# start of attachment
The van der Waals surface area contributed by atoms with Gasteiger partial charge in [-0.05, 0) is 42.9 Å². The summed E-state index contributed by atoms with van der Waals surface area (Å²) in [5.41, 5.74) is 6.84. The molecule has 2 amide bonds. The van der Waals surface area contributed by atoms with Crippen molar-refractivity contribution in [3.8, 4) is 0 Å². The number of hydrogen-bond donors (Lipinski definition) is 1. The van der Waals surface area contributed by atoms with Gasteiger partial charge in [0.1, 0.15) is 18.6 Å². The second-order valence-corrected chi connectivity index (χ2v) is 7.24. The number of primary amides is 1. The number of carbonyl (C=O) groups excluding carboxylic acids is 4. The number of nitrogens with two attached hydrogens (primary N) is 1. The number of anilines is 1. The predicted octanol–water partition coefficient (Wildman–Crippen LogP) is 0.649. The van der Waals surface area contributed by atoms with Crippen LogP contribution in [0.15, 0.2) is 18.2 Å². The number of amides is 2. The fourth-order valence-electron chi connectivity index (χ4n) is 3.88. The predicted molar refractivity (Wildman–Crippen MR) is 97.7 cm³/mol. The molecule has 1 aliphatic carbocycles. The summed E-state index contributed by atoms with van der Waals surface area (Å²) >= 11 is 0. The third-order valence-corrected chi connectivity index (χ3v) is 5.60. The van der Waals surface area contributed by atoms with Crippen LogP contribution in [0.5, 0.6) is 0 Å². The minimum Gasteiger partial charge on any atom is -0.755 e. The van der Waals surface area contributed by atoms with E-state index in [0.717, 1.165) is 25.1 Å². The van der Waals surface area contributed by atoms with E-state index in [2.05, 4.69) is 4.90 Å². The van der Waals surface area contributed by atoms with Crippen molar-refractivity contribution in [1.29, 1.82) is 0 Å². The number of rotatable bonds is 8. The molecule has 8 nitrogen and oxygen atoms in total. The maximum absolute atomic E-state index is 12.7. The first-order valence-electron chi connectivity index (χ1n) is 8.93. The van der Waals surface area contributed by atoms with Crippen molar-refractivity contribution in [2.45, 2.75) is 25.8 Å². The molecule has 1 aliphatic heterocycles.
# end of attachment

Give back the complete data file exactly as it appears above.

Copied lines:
The van der Waals surface area contributed by atoms with Gasteiger partial charge in [-0.05, 0) is 42.9 Å². The summed E-state index contributed by atoms with van der Waals surface area (Å²) in [5.41, 5.74) is 6.84. The molecule has 2 amide bonds. The van der Waals surface area contributed by atoms with Crippen molar-refractivity contribution in [3.8, 4) is 0 Å². The number of hydrogen-bond donors (Lipinski definition) is 1. The van der Waals surface area contributed by atoms with Gasteiger partial charge in [0.1, 0.15) is 18.6 Å². The second-order valence-corrected chi connectivity index (χ2v) is 7.24. The number of primary amides is 1. The number of carbonyl (C=O) groups excluding carboxylic acids is 4. The number of nitrogens with two attached hydrogens (primary N) is 1. The number of anilines is 1. The predicted octanol–water partition coefficient (Wildman–Crippen LogP) is 0.649. The van der Waals surface area contributed by atoms with Crippen LogP contribution in [0.15, 0.2) is 18.2 Å². The number of amides is 2. The fourth-order valence-electron chi connectivity index (χ4n) is 3.88. The predicted molar refractivity (Wildman–Crippen MR) is 97.7 cm³/mol. The molecule has 1 aliphatic carbocycles. The summed E-state index contributed by atoms with van der Waals surface area (Å²) >= 11 is 0. The third-order valence-corrected chi connectivity index (χ3v) is 5.60. The van der Waals surface area contributed by atoms with Crippen LogP contribution in [0.5, 0.6) is 0 Å². The minimum Gasteiger partial charge on any atom is -0.755 e. The van der Waals surface area contributed by atoms with E-state index in [0.717, 1.165) is 25.1 Å². The van der Waals surface area contributed by atoms with E-state index in [2.05, 4.69) is 4.90 Å². The van der Waals surface area contributed by atoms with Crippen molar-refractivity contribution in [1.29, 1.82) is 0 Å². The number of rotatable bonds is 8. The molecule has 8 nitrogen and oxygen atoms in total. The maximum absolute atomic E-state index is 12.7. The first-order valence-electron chi connectivity index (χ1n) is 8.93. The van der Waals surface area contributed by atoms with Crippen molar-refractivity contribution in [2.45, 2.75) is 25.8 Å². The molecule has 1 aliphatic heterocycles.